Through my life I have met a lot of people. There are only a few that have stood out and remained memorable. These are people that come into our lives for only a brief moment and stay for an eternity. Tamara Davitashvili was such a woman.

When I was a little girl my Mom used to be part of a “women’s club.” A bunch of women would get together and carouse around town, occasionally dropping by each other’s house. I remember sitting in front of the TV screen when my Mom walked in with her friends. They encircled me and I heard a distinct high-pitched voice, "Oh, my, she is so preeeciousssss!" I looked up and saw the wide smile of one of the ladies. She was tall, with starkly dark hair and chiseled features. Her tone of voice was something I’ve never heard before. Mixed with the accent of our Georgian heritage was a mirage of elongated vowels, sharp consonants and high-pitched intonations that were very foreign to me. This scene would stay with me for many years to come…

Life took its course. I grew up, married David and had a baby. It just so happened that Tamara turned out to be my husband’s aunt. All of us came to the United States from the former Soviet Republic of Georgia, looking for a brighter future. Tamara and Michael Davitashvili immigrated with their 7-year-old daughter to New York in the early 80’s. Tamara was a workaholic and had the strength and energy of 10 people; she kept herself busy doing computer programming. They created a comfortable living for themselves. They were a ravishing couple. To the outside world it seemed that happiness was all around them.

As extended families often are, ours was very close. During the whirlwind of parties and gatherings there we all were – a happy family, the poster card of laughter, joy and vitality. I soon formed an unbelievable bond with Tamara’s daughter Lia and our families became even more inseparable.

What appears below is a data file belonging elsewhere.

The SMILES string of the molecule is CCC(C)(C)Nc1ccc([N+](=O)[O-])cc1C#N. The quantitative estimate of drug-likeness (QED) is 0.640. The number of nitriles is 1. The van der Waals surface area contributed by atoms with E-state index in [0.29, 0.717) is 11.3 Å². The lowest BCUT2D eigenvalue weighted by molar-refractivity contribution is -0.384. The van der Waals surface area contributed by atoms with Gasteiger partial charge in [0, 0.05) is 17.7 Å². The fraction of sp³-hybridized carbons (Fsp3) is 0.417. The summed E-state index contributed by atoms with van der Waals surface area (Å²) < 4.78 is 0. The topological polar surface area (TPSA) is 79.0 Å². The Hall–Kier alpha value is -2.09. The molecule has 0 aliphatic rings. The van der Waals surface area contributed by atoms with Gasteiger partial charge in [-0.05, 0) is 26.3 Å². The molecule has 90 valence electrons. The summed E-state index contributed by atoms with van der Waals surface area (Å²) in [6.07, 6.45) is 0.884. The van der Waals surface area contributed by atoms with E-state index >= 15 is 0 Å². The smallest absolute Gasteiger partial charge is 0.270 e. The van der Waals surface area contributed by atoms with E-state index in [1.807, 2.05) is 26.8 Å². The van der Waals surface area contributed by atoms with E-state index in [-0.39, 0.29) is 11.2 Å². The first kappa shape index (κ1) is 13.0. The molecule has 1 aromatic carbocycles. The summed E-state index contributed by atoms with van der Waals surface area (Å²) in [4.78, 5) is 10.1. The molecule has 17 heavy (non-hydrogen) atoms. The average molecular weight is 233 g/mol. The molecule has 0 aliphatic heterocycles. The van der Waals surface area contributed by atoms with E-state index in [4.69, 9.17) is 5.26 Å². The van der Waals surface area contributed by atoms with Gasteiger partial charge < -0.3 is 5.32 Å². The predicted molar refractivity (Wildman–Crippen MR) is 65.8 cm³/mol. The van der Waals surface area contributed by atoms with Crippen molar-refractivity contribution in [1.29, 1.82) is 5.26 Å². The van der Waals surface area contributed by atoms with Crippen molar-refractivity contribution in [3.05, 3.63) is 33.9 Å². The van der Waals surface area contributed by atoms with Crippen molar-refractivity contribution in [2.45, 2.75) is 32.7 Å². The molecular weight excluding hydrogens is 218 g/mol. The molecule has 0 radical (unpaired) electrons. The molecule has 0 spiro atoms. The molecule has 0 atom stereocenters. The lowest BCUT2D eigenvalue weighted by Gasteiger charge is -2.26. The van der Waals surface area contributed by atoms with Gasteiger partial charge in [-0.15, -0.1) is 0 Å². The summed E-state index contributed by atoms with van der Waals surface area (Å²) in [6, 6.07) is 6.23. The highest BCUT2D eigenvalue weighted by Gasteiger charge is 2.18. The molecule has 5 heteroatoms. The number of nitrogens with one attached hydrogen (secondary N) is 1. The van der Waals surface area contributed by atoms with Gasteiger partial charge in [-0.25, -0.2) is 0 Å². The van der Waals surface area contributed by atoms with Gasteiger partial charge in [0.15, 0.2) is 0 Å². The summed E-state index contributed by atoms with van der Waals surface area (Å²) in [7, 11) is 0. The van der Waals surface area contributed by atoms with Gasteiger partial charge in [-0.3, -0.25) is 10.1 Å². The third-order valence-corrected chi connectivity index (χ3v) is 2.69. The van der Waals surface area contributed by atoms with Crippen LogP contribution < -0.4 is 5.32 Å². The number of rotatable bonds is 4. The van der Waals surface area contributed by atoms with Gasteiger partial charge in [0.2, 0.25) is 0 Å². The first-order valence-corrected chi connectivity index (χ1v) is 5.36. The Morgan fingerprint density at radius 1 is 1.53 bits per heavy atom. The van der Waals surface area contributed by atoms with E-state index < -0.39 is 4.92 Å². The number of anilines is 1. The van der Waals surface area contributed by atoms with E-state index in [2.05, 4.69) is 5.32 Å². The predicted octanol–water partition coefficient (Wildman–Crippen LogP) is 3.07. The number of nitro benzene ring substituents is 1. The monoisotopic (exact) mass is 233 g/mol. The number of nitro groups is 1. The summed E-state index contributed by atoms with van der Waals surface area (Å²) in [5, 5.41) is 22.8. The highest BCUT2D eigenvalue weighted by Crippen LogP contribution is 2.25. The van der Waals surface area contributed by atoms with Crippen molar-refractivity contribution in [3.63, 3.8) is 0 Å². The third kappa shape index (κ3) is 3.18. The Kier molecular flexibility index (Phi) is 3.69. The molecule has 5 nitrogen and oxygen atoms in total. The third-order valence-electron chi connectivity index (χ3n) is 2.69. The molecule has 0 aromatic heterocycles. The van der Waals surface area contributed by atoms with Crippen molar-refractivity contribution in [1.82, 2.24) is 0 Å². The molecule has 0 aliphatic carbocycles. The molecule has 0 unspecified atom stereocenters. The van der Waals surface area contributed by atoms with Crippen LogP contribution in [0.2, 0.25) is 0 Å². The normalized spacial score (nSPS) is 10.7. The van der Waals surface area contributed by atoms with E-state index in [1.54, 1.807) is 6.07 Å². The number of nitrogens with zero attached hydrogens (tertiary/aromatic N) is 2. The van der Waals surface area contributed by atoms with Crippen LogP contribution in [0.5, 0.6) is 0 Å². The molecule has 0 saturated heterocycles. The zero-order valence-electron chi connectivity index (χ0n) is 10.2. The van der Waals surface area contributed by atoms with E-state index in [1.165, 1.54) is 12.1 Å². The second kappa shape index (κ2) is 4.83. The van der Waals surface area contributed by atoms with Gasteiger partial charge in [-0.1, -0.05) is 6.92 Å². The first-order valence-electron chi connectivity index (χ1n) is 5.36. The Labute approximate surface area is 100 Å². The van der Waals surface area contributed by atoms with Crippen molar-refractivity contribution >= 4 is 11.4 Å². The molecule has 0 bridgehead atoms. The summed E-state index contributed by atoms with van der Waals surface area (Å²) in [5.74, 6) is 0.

One chilly day in February 2005, I was talking to Lia on Instant Messenger when she mentioned that her Mom was going to get her blood tested because the doctor found something unnerving about her lab results. I didn’t think anything of it at the time – just made a little mental note to keep her in my prayers. It wasn’t until the end of the day that the ton of bricks fell upon everyone: Multiple Myeloma. It is a rare form of blood and bone marrow cancer that afflicts roughly 50,000 Americans today. I walked home in a daze … Cancer? I’ve dealt with this beast before as I watched my grandfather slip away from leukemia but this was a healthy, vibrant 52 year old woman – she needs to live, she couldn’t have cancer! Only 29% of patients diagnosed with multiple myeloma live more than five years after diagnosis. Five years! It felt like a death sentence.

We went to see her at the hospital on Sunday – I waddled up to the room with my pregnant belly and saw her lying there with machines hooked up all over her body. “I am a fighter!” she said, with a big smile. “We are going to get over this, suuuuuurrree, don’t even think twice about it! We are survivors!”

She had not one but two bone marrow transplants to kill the cancer inside of her. Soon a year had passed and her doctors were feeling optimistic, believing that she was almost in remission. She even decided to throw and engagement party for a family member. She ran around her kitchen like not a thing was amiss. She went up and down the stairs with incredible ease, served several hot dishes along with an array of appetizers. She laughed, a lot.

“It's bad again," I heard Lia say. The cancer was back. She needed to start a new chemotherapy course and keep fighting. Nobody believed that this would beat her - after all she was a woman with immeasurable strength, nothing could cripple her, not even this.

On Feb 22nd there was a big wedding in the family. We all got gussied up in our finest and showed up at the big event ready to party. There was something in the air that night; the need to truly enjoy ourselves took over. We drank to our hearts content and laughed with great abandon. I remember flying up and down the stairs with Lia and Tamara to "powder our noses" and gossip about who is wearing what at the wedding. "These are Jimmy Choooooo shoes!" Tamara showed me, wiggling her bare toes in her fancy, spiky heels.

She loved a good bag and a nice pair of shoes and talked to me at great length about a pair of Christian Dior spikes she was dying to buy. Back on the dance floor she tried to enjoy herself as much as her body could carry her. She opened up those great, beautiful arms of hers and danced to her heart’s content. At this moment I closed my eyes and prayed to G‑d to let her dance with us for many years to come. The happiness in everyone’s hearts was overpowering. Tamara and Michael danced until the band couldn’t play anymore and the soles on their feet ached, but they were happy — for the first time in a long time they were so happy!